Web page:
Alongside technology, talent was identified by D'Arcy as a key focus for Ireland's future as a global financial hub. He said that education is critical to making this a reality, in terms of both skills and diversity. As well as encouraging this at school and college age, he also noted that older members of the financial workforce in Ireland need to be inspired to remain in the industry by being reskilled for the new technologies that are entering the market. Retaining experience at the older end of the scale is very important.
Carmel Crimmins, Specialist Editor, Top News at Reuters noted that Dublin has done very well from financial services, but asked how this success gets spread around to the rest of the country. D'Arcy said that 45% of employees in international financial services in Ireland are actually outside of County Dublin.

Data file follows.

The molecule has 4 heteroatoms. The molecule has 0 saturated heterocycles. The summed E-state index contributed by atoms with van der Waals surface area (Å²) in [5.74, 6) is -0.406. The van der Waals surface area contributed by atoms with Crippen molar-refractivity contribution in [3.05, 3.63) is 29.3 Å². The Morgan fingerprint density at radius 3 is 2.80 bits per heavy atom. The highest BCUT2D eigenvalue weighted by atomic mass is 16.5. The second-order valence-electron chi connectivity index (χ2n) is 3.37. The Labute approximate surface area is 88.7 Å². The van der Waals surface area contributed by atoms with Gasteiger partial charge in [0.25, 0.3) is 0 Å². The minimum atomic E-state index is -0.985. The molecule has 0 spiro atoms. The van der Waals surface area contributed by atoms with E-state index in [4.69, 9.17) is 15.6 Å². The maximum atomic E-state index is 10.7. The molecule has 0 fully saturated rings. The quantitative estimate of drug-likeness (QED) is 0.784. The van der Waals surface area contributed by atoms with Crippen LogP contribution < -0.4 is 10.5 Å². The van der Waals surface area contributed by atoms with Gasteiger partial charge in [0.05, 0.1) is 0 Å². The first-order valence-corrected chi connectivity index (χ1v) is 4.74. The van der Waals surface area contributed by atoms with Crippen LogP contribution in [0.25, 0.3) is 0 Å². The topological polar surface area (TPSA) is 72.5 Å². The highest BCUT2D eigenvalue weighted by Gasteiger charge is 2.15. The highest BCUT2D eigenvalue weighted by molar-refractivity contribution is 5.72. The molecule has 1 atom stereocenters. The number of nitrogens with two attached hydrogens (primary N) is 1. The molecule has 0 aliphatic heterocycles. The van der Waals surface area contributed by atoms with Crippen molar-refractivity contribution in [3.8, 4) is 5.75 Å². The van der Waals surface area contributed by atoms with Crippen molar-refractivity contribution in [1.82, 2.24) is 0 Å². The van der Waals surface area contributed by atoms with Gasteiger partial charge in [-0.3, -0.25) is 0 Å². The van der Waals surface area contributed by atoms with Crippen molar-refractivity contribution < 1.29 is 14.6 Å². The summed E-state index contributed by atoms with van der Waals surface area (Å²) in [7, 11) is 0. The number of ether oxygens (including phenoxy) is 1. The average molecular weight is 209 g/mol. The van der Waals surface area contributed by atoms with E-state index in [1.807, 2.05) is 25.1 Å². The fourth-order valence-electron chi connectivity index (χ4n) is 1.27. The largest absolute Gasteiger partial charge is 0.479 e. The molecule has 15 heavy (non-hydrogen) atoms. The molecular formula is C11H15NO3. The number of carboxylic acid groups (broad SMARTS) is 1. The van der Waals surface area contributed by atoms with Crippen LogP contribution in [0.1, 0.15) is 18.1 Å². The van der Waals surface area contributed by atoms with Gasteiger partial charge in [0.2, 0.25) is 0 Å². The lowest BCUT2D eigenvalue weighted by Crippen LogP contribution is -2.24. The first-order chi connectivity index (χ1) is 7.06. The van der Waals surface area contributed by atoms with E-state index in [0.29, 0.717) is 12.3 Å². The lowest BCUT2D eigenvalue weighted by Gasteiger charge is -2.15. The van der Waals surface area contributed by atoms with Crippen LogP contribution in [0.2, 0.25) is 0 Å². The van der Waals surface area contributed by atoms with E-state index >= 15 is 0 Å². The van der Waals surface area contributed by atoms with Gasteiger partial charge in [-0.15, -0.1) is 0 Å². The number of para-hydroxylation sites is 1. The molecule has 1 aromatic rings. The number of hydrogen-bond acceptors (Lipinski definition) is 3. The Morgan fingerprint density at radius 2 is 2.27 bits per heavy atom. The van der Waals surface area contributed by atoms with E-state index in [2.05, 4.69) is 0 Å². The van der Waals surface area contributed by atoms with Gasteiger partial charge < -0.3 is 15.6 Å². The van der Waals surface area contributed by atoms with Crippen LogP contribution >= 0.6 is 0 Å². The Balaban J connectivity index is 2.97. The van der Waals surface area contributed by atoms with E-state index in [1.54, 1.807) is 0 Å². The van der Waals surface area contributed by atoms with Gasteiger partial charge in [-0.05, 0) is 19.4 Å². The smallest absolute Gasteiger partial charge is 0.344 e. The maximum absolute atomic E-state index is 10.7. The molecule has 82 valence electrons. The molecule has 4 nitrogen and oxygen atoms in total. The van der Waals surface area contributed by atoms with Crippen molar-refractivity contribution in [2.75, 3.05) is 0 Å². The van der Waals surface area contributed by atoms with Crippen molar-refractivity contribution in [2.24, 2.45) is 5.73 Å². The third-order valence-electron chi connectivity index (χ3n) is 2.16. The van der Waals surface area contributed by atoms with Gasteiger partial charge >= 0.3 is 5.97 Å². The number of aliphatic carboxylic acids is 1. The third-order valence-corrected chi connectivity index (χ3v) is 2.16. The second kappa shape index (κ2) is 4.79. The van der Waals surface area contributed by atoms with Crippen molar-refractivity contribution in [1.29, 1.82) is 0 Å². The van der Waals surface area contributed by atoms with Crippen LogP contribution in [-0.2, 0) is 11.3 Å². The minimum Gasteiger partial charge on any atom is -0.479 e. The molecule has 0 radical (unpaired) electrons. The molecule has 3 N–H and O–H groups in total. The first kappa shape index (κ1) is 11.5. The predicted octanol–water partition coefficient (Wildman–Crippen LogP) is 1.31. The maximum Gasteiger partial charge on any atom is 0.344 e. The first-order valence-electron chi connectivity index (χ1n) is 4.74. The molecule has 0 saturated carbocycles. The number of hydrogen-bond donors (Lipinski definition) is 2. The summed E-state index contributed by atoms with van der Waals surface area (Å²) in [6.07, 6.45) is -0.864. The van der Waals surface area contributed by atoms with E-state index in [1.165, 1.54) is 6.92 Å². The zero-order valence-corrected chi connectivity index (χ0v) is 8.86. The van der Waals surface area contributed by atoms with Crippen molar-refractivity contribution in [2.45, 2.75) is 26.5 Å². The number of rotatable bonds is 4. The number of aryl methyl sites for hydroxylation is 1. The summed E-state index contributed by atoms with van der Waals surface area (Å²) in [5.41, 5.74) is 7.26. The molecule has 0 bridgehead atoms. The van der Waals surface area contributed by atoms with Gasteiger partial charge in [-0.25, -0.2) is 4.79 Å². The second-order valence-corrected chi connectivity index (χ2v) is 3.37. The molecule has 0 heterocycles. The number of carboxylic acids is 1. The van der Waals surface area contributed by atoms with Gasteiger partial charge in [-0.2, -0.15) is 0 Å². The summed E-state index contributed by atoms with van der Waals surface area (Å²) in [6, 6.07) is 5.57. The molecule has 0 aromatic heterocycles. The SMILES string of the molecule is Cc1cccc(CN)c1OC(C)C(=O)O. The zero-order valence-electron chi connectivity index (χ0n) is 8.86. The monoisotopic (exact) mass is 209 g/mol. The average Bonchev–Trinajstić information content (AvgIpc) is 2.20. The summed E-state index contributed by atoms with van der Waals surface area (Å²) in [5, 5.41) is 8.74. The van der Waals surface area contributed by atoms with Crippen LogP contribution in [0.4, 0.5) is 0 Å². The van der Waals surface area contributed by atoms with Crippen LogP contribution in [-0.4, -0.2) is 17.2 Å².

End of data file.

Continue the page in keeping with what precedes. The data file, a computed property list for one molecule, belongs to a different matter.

Citing payments technology firm Stripe as an example of a business that left Ireland, Crimmins asked D'Arcy what the country is doing to retain financial start-up talent. For D'Arcy, what is important is the idea, not where it is based. While Stripe is headquartered in the US, it employs around 250 staff in Ireland, he noted.
The debut SWIFT Business Forum Ireland clearly showcased where the country's financial services industry stands today, the potential it has for growth in the future, and the steps that need to be taken in order to ensure the success. Industry collaboration and digitisation will play a key role in the journey.